1935 San Diego Expo Pacific Pottery Brochure

1935-36 San Diego International Expo

Between 1935-36, San Diego held another exposition at the site of the original 1915 Panama-California Exposition in Balboa Park. The purpose of the expo was to stimulate the local economy as well as promote the area as a destination location. The expo ran from 1935 to 1936.

Building 42 (no longer standing) housed the Hollywood Potteries exhibit, featuring wares from Pacific, Metlox, Catalina Island, Bauer and Gladding-McBean potteries. The postcard below showcases a spectacular display of gardenware. If you look closely, there is a table in the middle featuring decorated Pacific chargers.

1935 San Diego Expo Hollywood Potteries

Pacific Pottery also produced a brochure with their wares. In addition to their display, they sold novelty items, including a cowboy hat glazed in Hostessware colors, and their stoneware honey orange, also in Hostessware colors. The hat shows up from time to time in red and sand glazes, and is very rare in other colors. The oranges are also extremely hard to find.

For fun, I reproduced the brochure using my own collection.

1935 San Diego Expo Pacific Pottery Brochure QwkDog



Better Homes May 1938 Cover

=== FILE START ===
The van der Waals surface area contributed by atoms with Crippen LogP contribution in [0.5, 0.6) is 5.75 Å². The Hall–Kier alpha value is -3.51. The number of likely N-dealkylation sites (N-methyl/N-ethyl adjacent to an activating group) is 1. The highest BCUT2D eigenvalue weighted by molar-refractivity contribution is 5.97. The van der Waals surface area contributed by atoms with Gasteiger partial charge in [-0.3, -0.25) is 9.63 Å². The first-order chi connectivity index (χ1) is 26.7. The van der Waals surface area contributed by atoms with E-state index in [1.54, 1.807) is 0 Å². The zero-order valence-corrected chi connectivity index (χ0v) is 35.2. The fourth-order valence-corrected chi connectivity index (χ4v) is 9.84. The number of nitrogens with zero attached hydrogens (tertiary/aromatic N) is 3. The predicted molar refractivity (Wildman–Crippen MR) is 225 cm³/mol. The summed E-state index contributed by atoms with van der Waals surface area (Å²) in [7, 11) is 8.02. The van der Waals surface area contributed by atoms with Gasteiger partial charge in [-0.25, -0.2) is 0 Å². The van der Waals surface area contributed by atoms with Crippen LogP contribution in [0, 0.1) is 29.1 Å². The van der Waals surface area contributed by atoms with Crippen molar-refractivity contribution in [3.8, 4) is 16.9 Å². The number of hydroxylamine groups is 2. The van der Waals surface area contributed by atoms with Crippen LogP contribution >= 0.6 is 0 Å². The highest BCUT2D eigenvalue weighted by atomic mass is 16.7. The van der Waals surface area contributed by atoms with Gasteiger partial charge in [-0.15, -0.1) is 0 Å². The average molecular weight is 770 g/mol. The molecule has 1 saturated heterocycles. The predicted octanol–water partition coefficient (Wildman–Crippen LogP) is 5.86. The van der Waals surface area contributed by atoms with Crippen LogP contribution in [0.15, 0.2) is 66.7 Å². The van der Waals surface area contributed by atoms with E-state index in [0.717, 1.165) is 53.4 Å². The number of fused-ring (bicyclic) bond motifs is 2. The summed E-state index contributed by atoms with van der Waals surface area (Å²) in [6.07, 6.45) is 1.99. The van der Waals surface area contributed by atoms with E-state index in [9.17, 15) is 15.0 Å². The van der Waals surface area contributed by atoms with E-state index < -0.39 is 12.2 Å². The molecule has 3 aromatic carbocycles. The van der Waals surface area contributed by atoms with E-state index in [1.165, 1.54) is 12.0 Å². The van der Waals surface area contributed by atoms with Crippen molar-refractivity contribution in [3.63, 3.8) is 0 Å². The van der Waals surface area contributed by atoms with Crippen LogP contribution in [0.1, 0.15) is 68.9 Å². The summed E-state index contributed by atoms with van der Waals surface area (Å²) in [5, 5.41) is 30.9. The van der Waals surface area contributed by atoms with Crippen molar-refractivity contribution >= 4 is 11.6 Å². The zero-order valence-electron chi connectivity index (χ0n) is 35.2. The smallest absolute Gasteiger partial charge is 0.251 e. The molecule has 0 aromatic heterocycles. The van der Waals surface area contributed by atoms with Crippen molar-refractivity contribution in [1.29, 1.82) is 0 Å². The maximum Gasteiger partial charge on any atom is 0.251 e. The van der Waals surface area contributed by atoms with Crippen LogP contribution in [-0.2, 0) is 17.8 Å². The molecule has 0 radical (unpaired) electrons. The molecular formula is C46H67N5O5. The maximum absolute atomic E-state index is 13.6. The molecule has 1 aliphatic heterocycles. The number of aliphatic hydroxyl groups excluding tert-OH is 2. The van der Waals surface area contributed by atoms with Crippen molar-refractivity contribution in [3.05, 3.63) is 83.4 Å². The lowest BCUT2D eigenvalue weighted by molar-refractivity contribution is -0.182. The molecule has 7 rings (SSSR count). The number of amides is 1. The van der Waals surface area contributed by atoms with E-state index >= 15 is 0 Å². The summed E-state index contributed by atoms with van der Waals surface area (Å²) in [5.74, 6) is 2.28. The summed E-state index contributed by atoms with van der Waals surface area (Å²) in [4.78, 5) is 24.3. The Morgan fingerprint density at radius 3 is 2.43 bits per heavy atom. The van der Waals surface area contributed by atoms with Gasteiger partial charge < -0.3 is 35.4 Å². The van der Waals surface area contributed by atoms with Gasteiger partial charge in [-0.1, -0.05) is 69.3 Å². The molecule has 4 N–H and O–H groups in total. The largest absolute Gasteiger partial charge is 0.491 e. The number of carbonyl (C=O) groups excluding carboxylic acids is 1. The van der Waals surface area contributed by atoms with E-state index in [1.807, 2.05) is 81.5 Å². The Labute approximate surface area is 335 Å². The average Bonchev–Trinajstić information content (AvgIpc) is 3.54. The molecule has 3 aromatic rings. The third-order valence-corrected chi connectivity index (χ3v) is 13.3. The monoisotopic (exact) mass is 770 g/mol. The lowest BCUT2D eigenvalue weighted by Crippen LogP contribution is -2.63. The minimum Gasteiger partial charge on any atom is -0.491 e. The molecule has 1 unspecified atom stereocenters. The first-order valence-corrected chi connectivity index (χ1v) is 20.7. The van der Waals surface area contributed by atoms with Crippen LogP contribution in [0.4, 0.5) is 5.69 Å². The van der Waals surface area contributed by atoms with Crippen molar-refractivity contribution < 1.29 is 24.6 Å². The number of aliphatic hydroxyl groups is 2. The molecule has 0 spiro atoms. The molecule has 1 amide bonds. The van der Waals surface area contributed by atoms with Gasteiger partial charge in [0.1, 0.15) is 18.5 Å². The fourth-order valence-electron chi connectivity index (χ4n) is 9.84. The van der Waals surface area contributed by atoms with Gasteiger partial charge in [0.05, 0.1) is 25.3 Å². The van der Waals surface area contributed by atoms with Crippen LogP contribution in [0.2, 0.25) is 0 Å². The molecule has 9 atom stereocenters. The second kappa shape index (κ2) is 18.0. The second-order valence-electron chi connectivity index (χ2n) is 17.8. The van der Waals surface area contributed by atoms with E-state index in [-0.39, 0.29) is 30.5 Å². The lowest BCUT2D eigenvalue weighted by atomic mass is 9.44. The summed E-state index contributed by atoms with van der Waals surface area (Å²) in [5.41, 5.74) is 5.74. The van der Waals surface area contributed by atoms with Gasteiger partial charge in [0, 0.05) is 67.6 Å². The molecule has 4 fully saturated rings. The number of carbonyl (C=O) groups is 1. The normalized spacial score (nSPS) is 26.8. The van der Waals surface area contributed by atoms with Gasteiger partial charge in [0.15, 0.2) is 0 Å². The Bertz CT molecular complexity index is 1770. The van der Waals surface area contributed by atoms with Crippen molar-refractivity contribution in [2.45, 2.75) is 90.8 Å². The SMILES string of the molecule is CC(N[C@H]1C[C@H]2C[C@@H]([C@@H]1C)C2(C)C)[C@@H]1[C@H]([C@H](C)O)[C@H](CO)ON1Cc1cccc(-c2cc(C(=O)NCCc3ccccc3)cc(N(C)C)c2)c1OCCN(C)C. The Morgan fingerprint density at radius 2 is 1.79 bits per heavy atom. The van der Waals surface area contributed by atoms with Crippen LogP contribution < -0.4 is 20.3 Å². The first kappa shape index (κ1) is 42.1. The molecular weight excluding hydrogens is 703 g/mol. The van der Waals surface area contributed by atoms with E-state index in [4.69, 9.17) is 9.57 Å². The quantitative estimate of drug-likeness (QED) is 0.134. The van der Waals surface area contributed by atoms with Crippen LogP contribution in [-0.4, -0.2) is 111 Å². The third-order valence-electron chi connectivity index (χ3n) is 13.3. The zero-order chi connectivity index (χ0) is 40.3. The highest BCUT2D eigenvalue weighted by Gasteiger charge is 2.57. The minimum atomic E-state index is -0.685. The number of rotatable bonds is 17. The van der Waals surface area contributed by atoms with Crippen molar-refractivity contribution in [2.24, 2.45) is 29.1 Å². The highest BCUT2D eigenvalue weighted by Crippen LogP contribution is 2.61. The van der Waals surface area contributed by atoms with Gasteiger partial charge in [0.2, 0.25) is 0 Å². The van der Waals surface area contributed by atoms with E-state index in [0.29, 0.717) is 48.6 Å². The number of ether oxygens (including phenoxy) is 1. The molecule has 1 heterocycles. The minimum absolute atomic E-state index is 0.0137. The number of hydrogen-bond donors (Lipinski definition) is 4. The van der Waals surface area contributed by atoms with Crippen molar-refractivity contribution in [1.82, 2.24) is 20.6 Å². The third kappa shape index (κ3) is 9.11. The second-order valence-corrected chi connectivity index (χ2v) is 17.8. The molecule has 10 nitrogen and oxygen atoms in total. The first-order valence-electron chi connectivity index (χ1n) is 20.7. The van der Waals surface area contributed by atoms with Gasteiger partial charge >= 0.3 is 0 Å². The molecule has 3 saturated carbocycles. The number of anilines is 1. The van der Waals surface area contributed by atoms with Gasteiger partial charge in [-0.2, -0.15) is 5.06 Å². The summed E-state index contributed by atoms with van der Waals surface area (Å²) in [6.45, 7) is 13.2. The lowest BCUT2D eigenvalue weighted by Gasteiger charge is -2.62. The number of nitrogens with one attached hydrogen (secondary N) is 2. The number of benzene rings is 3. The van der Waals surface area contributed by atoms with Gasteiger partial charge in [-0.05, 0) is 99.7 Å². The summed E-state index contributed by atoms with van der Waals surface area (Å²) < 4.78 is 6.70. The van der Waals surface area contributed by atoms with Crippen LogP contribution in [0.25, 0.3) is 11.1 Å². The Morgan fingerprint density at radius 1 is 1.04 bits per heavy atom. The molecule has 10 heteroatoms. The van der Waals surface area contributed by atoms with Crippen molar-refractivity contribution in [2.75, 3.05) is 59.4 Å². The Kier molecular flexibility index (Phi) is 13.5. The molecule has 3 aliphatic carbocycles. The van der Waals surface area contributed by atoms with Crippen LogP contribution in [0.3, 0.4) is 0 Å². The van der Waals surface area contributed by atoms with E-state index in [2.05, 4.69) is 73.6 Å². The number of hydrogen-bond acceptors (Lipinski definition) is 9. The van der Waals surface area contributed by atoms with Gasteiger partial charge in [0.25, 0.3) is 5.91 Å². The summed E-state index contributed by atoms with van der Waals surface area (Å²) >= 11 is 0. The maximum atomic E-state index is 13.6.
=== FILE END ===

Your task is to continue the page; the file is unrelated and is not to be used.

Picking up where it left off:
Spring Vegetable Varieties

Better Homes & Gardens, May 1938

“May’s the month for it – for a crisp green landslide of fresh vegetables offered in a score of teasing new ways. Not the first time, perhaps for there’s just nothing that can tie the tang of baby beets, youthful cabbage, or the first fat garden peas served up in their own birthday flavors, cooked just until tender. But it’s on return calls that we year for variety – new seasonings, different sauces, and little tricks of dressing up the young things for meals in the spring.”

In this feature on spring vegetables, we have the Pacific #617 and #659 platters in Delphinium Blue. The main dish is rice pressed into a loaf pan rice mold, filled with peas and surrounded by “well-seasoned” cabbage wedges and spring beets cooked with tops on.

Better Homes May 1938 Cover Pacific Pottery

Also on the back cover of the magazine, an advertisement for Pillsbury Flour features the Pacific Pottery #617 platter again along with a #619 cake plate in yellow. The display includes Fiesta plates and salt & pepper shakers. While the cocoa scones sound like a nice idea, the “corn and salmon loaf” probably leave something to be desired.

Better Homes May 1938 Pillsbury Pacific Fiesta

Better Homes Jan 1938 Cover

Shelves, Those Smart Space-Savers

The January 1938 edition of Better Homes & Gardens features an article on “Shelves, Those Smart Space-Savers.” It’s a little hard to see from the image, but there are many pieces of Pacific Pottery Hostessware displayed in the Welsh cupboard. On the bottom shelf, you can see the #430 ring pitcher with #431 barrel tumblers, the #314 footed salad bowl, and directly above it, the #302 beater pitcher. A dominant decorating style in the 1930s was Colonial Revival, and it’s always interesting to see the juxtaposition of modern dinnerware design set back into period furniture.

Better Homes Jan 1938 Pacific Pottery Display